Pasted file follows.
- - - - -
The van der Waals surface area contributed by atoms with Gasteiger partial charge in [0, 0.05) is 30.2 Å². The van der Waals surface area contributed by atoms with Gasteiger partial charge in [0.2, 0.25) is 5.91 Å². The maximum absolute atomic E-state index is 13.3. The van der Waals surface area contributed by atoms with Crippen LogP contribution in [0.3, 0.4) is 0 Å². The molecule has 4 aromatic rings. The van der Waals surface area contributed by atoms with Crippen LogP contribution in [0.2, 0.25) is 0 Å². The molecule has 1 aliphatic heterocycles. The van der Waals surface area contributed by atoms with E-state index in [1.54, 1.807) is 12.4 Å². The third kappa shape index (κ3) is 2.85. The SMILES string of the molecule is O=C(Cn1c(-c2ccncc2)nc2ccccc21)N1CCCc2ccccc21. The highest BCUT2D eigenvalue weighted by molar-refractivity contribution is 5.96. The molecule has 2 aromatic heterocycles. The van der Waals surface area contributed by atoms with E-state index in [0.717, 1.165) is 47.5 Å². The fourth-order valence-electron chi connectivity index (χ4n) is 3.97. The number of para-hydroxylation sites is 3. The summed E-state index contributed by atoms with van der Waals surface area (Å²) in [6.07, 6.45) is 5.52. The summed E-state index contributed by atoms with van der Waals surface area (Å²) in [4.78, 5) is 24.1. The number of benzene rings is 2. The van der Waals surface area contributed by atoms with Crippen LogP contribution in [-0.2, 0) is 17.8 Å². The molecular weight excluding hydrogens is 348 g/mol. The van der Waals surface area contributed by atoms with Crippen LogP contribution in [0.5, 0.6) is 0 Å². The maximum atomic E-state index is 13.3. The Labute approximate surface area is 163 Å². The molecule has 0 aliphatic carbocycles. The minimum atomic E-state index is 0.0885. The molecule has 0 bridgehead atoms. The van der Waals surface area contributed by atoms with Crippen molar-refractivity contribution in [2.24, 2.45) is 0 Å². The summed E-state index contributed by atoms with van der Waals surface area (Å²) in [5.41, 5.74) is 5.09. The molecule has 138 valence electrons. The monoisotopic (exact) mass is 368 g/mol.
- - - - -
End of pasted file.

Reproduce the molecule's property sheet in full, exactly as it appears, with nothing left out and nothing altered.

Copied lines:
The van der Waals surface area contributed by atoms with Gasteiger partial charge in [0, 0.05) is 30.2 Å². The van der Waals surface area contributed by atoms with Gasteiger partial charge in [0.2, 0.25) is 5.91 Å². The maximum absolute atomic E-state index is 13.3. The van der Waals surface area contributed by atoms with Crippen LogP contribution in [0.3, 0.4) is 0 Å². The molecule has 4 aromatic rings. The van der Waals surface area contributed by atoms with Crippen LogP contribution in [0.2, 0.25) is 0 Å². The molecule has 1 aliphatic heterocycles. The van der Waals surface area contributed by atoms with E-state index in [1.54, 1.807) is 12.4 Å². The third kappa shape index (κ3) is 2.85. The SMILES string of the molecule is O=C(Cn1c(-c2ccncc2)nc2ccccc21)N1CCCc2ccccc21. The highest BCUT2D eigenvalue weighted by molar-refractivity contribution is 5.96. The molecule has 2 aromatic heterocycles. The van der Waals surface area contributed by atoms with E-state index in [0.717, 1.165) is 47.5 Å². The fourth-order valence-electron chi connectivity index (χ4n) is 3.97. The number of para-hydroxylation sites is 3. The summed E-state index contributed by atoms with van der Waals surface area (Å²) in [6.07, 6.45) is 5.52. The summed E-state index contributed by atoms with van der Waals surface area (Å²) in [4.78, 5) is 24.1. The number of benzene rings is 2. The van der Waals surface area contributed by atoms with Crippen LogP contribution in [-0.2, 0) is 17.8 Å². The molecular weight excluding hydrogens is 348 g/mol. The van der Waals surface area contributed by atoms with Crippen LogP contribution in [0.5, 0.6) is 0 Å². The maximum atomic E-state index is 13.3. The Labute approximate surface area is 163 Å². The molecule has 0 aliphatic carbocycles. The minimum atomic E-state index is 0.0885. The molecule has 0 bridgehead atoms. The van der Waals surface area contributed by atoms with Crippen molar-refractivity contribution in [2.24, 2.45) is 0 Å². The summed E-state index contributed by atoms with van der Waals surface area (Å²) in [5.41, 5.74) is 5.09. The molecule has 138 valence electrons. The monoisotopic (exact) mass is 368 g/mol.